U.S. airports leave travelers lost without translation

By Monday morning I will have traveled through five airports in eight days. Aside from jet-lag and an extreme appreciation for comfortable waiting room chairs, the first half of my international airport tour has taught me that we here in the states are almost insultingly self-centered. Tourists to our country arrive under the false impression that they will be treated with the same level of respect as tourists to their home nations are afforded.

The Mexican airport is full of attendants fluent in English, Spanish and I have no idea how many other languages. Signs are clearly printed with multiple languages and most importantly, no one yells at you in a version of English only understood by one percent of the English-speaking population.

During my foray through the Mexican airport every airline attendant I spoke with automatically assumed that I spoke English (an easy assumption to make, as I was walking with at least six other obviously non-Hispanic persons, and we were feverously screaming at each other in English). They quickly instruct you where to go, how to get there and give you a lollipop on your way out.

However, the second you get on the plane, the atmosphere changes. The flight crew, based out of Atlanta of course, was rude at best. Only one of the four flight attendants (not stewardesses, as I have been told that the word stewardess is a derogatory term at this point) spoke any Spanish, leaving well over 1/3rd of the passengers stranded.

However, I do not want to accuse the airline flight staff of being linguistically biased. They were equally rude to everyone. One poor girl flying home from a city called Cuernavaca had to relive just about every meal that she had eaten in the past three days. Normally, she would have been the most hated person on the plane but we all felt so bad for the poor girl that we were simply thrilled for her when her friends found her bags and a blanket and started giving her a neck-rub. So engrossed were we in her wellbeing that the entire back of the plane let out an audible sigh of relief when she finally gathered the strength to sit up onto her tray-table.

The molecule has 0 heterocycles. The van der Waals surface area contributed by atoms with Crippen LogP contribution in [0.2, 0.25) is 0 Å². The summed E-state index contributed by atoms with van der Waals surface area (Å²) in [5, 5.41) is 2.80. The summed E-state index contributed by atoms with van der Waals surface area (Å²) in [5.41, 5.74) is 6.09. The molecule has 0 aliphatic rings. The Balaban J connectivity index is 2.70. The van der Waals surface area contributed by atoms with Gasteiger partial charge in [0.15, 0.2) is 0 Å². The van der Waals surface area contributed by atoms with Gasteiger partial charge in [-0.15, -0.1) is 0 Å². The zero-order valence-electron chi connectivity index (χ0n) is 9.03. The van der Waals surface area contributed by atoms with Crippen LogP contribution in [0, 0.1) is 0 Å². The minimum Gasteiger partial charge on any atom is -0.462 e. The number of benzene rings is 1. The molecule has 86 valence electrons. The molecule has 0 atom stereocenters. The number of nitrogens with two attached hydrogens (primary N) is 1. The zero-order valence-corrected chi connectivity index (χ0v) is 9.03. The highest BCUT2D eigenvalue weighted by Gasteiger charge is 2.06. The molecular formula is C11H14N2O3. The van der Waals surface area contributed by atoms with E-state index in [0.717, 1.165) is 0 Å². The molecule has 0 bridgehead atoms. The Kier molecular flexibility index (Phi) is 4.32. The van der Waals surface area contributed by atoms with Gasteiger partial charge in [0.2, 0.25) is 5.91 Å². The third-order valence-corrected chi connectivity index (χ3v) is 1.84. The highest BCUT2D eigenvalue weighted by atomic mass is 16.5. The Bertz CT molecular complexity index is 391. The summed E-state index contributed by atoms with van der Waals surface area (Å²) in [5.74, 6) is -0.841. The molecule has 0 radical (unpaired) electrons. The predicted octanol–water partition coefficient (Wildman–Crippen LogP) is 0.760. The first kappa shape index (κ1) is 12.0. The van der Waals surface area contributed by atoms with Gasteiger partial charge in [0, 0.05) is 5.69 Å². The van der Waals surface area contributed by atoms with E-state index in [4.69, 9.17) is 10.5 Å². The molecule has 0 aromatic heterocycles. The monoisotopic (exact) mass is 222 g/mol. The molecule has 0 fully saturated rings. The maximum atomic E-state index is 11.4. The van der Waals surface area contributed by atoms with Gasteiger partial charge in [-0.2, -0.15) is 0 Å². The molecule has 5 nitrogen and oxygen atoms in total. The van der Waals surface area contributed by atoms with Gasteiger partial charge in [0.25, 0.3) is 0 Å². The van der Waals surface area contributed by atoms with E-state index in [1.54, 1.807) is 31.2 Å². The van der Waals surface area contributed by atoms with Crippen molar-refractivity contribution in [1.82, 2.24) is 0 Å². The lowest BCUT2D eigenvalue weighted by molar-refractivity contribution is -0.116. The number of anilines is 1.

It was in the midst of this digestive train wreck when the flight attendants sealed their fate as hated. The poor girl’s friends were leaning over her, one of them from the row before her, attempting in vain to nurse her back to health. As it is physically impossible to rub the back of the person behind you while staying in your seat with your seatbelt securely fastened, this stalwart friend had forsaken her safety in her efforts to nurse. This prompted the rudest and most pointed loudspeaker announcement that I have ever heard.

“The seatbelt light is definitely still on, so if everyone could remain in the seats with their belts fastened, we could do our job and help out others on the plane”. Not only was it incomprehensible to half the plane, it basically only served to insult the poor sick girl and her friends.

When we did land in Atlanta, the egocentrism continued. The signs for what to do with your declaration forms were again, only in English. Now, I understand the “English-only” movement, but airports don’t count. In order to convey a positive impression, and more importantly, in order to keep our airports moving smoothly, it helps to give foreign tourists a positive impression and easy experience throughout the airport (not just in the underground train, where thankfully the stops are explained in roughly 200 different languages). Forcing them to stand awkwardly in line without any information does not help achieve that goal.

Of course, never fear, if you can’t read the small signs written in only one language there is still help. Standing behind the signs are six men very willing to yell at you in the same language you don’t speak.

Atlanta is not the only culprit in this game. My time in Miami was also filled with entertaining and incredibly inconvenient twists.

The Miami airport security system is the main idiocy present in the building. The security system is really just a suggestion. If you walk past it to the right and walk quickly it is highly possible that you would be able to breeze past the metal detectors entirely. I of course, being a responsible American citizen who adores standing in lines, did not choose this option. This meant that, being allergic to bees and traveling with an epi-pen, I was stopped roughly every three feet so that I could sign my life away in exchange for carrying my life saving medications back home.

That probably sums up my experience with the international points of entry that are airports. You sign your life away in exchange for the right to read small signs, get sick into a bag, and be yelled at in a language that you most likely don’t speak. I find it amazing that anyone would want to vacation here.